Additive manufacturing (AM) of multi-material objects enables the design of complex, three-dimensional architectures such as printed electronics and devices. The ability to detect the composition of multi-material printed inks in real time is an emerging need for a range of manufacturing applications.
Our study demonstratedthe feasibility of using an in situ sensor to locally measure the composition of inks as they are being printed to facilitate greater control over the resulting properties and functionality of printed materials. Dielectric properties of microscale embedded metal particles in a dielectric matrix weremeasured and characterized as a function of particle size, shape, volume percentage, and frequency. We determined that particle shape has a much greater influence on impedance measurements thanparticle size. Measurements agreed with calculations based on an anisotropic Maxwell-Garnett dielectric function model. The resulting data can be used to generate a calibration curve correlating metal loading with impedance or capacitance that can be used withan in situ sensor for compositional measurements during extrusion-based AM.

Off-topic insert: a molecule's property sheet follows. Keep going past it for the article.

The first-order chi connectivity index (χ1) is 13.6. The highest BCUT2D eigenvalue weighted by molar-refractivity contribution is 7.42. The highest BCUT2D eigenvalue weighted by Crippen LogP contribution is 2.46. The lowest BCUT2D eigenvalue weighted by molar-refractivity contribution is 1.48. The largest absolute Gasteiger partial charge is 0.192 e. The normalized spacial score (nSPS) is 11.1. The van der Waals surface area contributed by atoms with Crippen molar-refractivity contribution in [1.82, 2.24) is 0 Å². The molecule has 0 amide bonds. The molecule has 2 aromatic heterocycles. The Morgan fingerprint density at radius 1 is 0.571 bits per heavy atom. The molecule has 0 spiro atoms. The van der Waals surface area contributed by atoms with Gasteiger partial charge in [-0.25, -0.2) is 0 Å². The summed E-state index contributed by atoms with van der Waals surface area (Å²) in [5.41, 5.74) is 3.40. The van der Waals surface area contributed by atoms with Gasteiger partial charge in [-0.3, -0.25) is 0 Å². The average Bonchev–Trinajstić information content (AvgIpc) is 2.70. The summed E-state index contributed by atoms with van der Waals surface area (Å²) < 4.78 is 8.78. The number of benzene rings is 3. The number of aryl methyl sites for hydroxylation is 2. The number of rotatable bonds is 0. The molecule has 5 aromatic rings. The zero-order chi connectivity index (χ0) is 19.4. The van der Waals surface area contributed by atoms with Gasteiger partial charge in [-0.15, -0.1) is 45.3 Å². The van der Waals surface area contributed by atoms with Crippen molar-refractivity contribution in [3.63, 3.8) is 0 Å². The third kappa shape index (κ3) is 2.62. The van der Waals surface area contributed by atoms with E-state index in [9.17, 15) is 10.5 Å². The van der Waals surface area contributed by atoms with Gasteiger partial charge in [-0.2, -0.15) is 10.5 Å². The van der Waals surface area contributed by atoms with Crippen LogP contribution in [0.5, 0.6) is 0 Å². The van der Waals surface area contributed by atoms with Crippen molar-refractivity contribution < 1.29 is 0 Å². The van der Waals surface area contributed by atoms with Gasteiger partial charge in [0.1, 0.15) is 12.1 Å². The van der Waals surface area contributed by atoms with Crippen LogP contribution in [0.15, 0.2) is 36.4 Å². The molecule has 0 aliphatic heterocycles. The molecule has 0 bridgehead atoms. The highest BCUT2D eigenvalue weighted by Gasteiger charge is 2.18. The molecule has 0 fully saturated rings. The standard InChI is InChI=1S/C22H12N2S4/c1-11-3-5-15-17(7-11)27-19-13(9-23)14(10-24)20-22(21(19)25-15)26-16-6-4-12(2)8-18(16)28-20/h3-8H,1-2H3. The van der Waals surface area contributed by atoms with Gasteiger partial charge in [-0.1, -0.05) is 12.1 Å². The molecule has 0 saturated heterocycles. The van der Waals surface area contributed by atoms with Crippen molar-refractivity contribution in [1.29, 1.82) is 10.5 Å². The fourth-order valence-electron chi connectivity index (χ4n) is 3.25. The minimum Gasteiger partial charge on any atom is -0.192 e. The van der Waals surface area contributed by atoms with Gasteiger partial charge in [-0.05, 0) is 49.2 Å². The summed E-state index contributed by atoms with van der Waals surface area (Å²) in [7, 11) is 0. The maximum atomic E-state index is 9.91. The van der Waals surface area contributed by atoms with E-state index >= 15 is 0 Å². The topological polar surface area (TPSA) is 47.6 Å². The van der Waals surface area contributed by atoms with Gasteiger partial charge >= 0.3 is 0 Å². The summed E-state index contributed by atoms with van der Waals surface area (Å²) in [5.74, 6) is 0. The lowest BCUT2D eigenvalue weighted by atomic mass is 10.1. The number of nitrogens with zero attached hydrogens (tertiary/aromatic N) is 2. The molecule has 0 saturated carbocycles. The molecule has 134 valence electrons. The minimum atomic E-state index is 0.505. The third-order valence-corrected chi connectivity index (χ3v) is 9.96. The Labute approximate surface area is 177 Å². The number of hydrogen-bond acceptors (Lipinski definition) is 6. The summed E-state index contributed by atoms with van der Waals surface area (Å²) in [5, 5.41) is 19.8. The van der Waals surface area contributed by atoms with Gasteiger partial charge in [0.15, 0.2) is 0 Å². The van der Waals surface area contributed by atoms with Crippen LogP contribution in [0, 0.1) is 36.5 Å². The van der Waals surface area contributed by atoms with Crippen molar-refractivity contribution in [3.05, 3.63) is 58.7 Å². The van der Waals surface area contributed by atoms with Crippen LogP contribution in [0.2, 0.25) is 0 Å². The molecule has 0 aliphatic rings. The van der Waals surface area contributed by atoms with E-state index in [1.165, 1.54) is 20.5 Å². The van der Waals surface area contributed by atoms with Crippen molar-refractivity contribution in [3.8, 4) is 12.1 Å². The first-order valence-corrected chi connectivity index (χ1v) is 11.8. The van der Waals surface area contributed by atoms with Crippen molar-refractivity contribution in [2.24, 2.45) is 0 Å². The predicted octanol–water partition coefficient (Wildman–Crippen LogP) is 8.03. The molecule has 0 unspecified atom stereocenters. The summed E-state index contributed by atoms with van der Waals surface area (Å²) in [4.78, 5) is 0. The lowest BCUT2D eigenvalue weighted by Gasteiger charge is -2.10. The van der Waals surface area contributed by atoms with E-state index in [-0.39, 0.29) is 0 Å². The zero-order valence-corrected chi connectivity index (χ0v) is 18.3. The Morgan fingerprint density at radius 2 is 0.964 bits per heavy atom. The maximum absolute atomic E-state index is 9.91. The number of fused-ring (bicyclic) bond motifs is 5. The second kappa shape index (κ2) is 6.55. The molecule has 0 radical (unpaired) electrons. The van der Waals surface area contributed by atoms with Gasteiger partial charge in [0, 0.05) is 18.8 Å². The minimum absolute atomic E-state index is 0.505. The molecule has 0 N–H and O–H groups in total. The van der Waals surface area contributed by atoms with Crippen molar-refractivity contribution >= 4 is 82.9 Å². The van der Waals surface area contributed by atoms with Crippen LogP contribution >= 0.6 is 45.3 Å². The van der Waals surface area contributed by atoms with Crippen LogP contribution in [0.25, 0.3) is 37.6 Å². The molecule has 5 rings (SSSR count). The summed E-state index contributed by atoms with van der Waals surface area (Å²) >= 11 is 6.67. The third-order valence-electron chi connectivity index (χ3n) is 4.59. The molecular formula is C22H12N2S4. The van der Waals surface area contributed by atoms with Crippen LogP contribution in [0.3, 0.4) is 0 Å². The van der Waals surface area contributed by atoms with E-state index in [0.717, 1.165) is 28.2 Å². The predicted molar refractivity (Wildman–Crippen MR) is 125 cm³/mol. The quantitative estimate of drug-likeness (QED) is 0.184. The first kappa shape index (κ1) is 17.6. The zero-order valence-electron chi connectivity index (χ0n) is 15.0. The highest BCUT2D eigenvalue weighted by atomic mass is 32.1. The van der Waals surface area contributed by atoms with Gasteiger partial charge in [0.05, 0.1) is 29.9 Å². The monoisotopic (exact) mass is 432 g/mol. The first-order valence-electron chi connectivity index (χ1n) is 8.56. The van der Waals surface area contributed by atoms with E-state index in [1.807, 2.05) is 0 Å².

Our research leveraged Lawrence Livermore National Laboratory's core competency in advanced materials and expanded the Laboratory's expertise in materials for energy storage.
Wang, J., et al. 2019. "Electrical Properties of Copper Loaded Polymer Composites." SPIE Smart Structures + Nondestructive Evaluation, Denver, CO, March 2019. LLNL-CONF-767977.
——— . 2019. "Characterization of Metal-Polymer Composites for In Situ Direct Ink Write Sensing Applications." Solid Freeform Fabrication Symposium, Austin, TX, August 2019. LLNL-PRES-769203.
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